COMM Advocacy Research* (4 CH)
LAW The Ethics of Advocacy* (3 CH)
LAW Introduction to the Legal System: Courts; Statutes and Regulations* (3 CH)

*Courses under development

Area 2: Sample Electives – Advocating for Change (select 9-12 credits)

COMM 5230 Representations of Race and Difference (3 CH)
JRNL 6202 Perspective on Journalism Ethics (4 CH)
JRNL 6300 First Amendment in the Digital Age (4 CH)
JRNL 6301 Historical Perspective on Media (4 CH)
JRNL 6354 Public Policy and the Press (4 CH)
LAW 7329 Environmental Law (3 CH)
LAW 7335 Health Law (3 CH)
LAW 7428 Government at the State and Local Level (3 CH)
LAW 7488 Sexuality, Gender and the Law (3 CH)
LAW 7512 Problems in Public Health Law (3 CH)
LAW 7597 Civil Rights and Restorative Justice Clinic (6 CH)
LAW 7600 Current Issues in Health Law and Policy (3 CH)
LAW 7606 Drug Law and Policy (3 CH)
LAW 7617 Economic Perspectives on Health Policy (4 CH)
LAW 7649 Law and Social Movements (3 CH)
LAW 7650 Dynamic Lawyering for Systemic Change (3 CH)
LAW 7651 Human Rights in the United States (3 CH)
LS 6180 Health Law Survey (3 CH)
LS 6181 Health Regulation and Compliance (3 CH)

Area 3: Sample Electives – Skills for Effective Advocacy (9-12 credits)

ARTD 5001 Arts in the Public Sphere (4 CH)
ARTD 5202 Photographic Media in Cultural Context (4 CH)
ARTD 5582 Collaborative Video and Community Engagement (4 CH)
ARTE 5901.02 Storylab (4 CH)
ARTG 5100 Information Design Studio 1 – Principles (4 CH)
ARTG 5110 Information Design History (4 CH)
ARTG 5310 Visual Cognition (4 CH)
ARTG 5330 Visualization Technologies (4 CH)
ARTG 5600 Experience Design Studio – Principles (4 CH)
ARTG 5610 Design Systems (4 CH)
ARTG 5620 Notational Systems for Experience (4 CH)
ARTG 6310 Design for Behavior and Experience (4 CH)
ARTG 6320 Design of Information-Rich Environments (4 CH)
COMM 5255 Visual Communication Culture (3 CH)
COMM 5260 Media Production and Critical Theory (3 CH)
GSND 5110 Game Design and Analysis (4 CH)
GSND 6320 Psychology of Play (4 CH)
JRNL 5309 Documentary Production (4 CH)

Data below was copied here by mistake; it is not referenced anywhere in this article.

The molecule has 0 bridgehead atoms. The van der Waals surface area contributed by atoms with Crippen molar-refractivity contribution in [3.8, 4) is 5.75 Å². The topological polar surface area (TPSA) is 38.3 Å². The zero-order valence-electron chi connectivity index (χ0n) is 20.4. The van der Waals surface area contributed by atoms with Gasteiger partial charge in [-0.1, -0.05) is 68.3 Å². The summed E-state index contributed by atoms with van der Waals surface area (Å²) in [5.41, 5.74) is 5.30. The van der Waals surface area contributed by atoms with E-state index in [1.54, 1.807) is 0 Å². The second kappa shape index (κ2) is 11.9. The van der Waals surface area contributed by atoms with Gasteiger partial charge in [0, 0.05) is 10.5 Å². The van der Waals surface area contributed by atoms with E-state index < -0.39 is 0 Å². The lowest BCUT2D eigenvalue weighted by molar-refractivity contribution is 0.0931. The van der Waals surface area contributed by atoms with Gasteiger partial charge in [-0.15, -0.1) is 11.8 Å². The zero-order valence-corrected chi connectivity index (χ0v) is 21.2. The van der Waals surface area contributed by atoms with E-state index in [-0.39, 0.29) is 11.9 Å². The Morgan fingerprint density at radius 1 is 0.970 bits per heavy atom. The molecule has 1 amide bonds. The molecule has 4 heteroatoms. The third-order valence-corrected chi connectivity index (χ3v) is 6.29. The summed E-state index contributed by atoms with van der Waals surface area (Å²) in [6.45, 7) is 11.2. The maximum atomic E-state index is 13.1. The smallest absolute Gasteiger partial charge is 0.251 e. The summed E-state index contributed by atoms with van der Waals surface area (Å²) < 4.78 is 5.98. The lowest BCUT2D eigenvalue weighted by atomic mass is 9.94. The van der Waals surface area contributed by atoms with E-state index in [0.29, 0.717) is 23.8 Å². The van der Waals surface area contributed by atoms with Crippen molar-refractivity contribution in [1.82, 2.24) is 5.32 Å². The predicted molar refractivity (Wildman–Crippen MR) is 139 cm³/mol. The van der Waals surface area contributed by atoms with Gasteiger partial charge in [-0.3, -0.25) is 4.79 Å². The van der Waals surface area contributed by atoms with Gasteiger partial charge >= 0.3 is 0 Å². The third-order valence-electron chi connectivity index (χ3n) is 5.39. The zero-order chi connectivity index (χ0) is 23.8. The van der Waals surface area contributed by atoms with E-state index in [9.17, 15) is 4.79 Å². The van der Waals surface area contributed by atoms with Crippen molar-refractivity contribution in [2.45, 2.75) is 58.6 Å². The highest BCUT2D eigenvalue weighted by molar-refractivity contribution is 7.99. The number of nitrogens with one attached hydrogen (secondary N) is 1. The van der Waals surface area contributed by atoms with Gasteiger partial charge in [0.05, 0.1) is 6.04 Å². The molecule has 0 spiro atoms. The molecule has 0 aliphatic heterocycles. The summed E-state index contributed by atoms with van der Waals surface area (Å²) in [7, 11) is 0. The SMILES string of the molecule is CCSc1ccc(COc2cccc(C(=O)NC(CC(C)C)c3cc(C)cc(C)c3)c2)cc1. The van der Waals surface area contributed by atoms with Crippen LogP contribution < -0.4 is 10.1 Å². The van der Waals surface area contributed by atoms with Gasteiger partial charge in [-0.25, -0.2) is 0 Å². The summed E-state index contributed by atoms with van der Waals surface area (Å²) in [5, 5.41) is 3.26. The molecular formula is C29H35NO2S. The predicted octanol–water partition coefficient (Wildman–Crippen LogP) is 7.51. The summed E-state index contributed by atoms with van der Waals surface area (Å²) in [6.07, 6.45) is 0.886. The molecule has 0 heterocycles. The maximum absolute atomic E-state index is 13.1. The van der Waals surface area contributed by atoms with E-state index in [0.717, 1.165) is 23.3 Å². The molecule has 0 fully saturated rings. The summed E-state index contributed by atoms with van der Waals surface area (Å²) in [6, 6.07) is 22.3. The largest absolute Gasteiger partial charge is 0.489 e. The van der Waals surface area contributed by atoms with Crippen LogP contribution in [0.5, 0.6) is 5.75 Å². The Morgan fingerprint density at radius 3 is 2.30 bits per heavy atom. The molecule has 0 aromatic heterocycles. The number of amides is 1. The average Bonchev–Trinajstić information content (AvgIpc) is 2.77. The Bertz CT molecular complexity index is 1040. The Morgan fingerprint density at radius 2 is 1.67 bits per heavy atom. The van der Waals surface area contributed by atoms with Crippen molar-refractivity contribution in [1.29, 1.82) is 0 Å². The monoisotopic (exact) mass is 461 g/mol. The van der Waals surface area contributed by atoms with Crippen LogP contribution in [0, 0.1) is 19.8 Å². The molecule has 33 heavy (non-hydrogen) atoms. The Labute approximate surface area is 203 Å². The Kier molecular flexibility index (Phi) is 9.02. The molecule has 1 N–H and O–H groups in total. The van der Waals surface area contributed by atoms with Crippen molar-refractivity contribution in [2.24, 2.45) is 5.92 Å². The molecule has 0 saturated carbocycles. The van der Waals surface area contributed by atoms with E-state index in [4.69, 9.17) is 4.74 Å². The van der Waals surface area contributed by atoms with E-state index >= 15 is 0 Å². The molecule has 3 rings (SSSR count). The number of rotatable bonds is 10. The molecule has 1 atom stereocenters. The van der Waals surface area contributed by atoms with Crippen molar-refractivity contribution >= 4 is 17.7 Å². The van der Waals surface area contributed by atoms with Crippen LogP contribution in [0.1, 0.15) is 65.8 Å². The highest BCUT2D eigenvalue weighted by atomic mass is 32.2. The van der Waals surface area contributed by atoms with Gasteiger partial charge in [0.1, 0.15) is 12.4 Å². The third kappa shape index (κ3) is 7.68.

JRNL 5310 Photojournalism (4 CH)
JRNL 6310 Multimedia Journalism (4 CH)
JRNL 6340 Fundamentals of Digital Storytelling (4 CH)
LAW 7350 Negotiation (3 CH)
LAW 7635 Lab Seminar in Applied Design and Legal Empowerment (2 CH)

Please note that no more than eight credit hours may come from outside the College of Arts, Media and Design (CAMD) and the School of Law (SOL).  A minimum of twelve credit hours must be from CAMD and SOL, each.  Exceptions allowed on case by case basis in consultation with the program advisor.

Course Descriptions

ADMISSIONS

Please visit the CAMD Graduate Studies website for detailed admission information including a listing of required application materials and answers to frequently asked questions.

Faculty

John Wihbey, Assistant Professor of Journalism and New Media at Northeastern University

Sarah Jackson, Assistant Professor of Communication Studies at Northeastern University

Matthew Nisbet, Professor of Communication Studies and Affiliate Professor of Public Policy and Urban Affairs at Northeastern University

Matthew Carroll, Professor of Journalism at Northeastern University

Dietmar Offenhuber, Assistant Professor in the Department of Art + Desing and Public Policy at Northeastern University

Wendy Parmet, Professor, School of Law at Northeastern University